"I am concerned," her email to all staff this morning stated, "that we haven't moved forward together as a staff on the issue of personalised learning plans. I know that we are still ahead of many schools in tailoring educational experiences to individual pupils, but there is much still to do and I would appreciate an update from all heads of faculties as soon as possible.

"At the same time, it won't have escaped anyone's notice that Scottish Executive and HM Inspectorate of Education interest is about to focus on stretching our higher ability pupils. In a way, I am with the First Minister on this one, because we've put in place a range of effective policies at Greenfield Academy to ensure that no child is left behind. Now I want to ensure that no child is held back either, so that our best children become the best of the best."

It was interesting to watch the reactions of staff members as they logged on to collect their email. I counted six muted sniggers, four hearty guffaws and several oaths that are better left unrecorded.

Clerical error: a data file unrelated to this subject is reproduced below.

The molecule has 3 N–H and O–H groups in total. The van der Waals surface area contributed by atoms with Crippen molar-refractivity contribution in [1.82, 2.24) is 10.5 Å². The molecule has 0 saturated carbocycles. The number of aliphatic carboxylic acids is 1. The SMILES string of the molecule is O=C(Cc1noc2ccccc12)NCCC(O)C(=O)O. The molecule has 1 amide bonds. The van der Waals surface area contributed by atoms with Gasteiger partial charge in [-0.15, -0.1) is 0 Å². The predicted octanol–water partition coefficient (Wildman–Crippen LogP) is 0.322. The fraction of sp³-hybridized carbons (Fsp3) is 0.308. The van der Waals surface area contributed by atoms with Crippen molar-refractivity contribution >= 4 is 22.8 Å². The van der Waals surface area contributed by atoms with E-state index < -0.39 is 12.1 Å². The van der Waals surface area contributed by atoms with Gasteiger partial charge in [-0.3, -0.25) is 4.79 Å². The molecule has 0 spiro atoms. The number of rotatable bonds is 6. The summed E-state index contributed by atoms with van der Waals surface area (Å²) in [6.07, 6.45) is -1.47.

Frank O'Farrell, of modern studies, was sharp enough to point out that he was sure the First Minister would be delighted that Mrs Gibbons was "with him on this one", especially as "she's used almost his exact bloody words from a two-week-old speech, with all that crap about catering for every child of every ability under the sun, at the same time as we're juggling 20 other initiatives with one hand tied behind our backs while trying to keep disciplinary mayhem at bay!"

It was a forceful reaction, it has to be said, although I suspect that the politician in O'Farrell will present a very differently worded report after his faculty meeting.

My mind went back to my late departed friend and mentor, David Pickup. As far as he was concerned, personalised learning started - and ended - by ensuring that every child wrote their own names on their jotters and textbooks.

But that was then. And this - sadly, in some respects - is now.


My week concluded, as it began, in a state of extreme exhaustion that has almost made me consider whether I am getting too old for the job.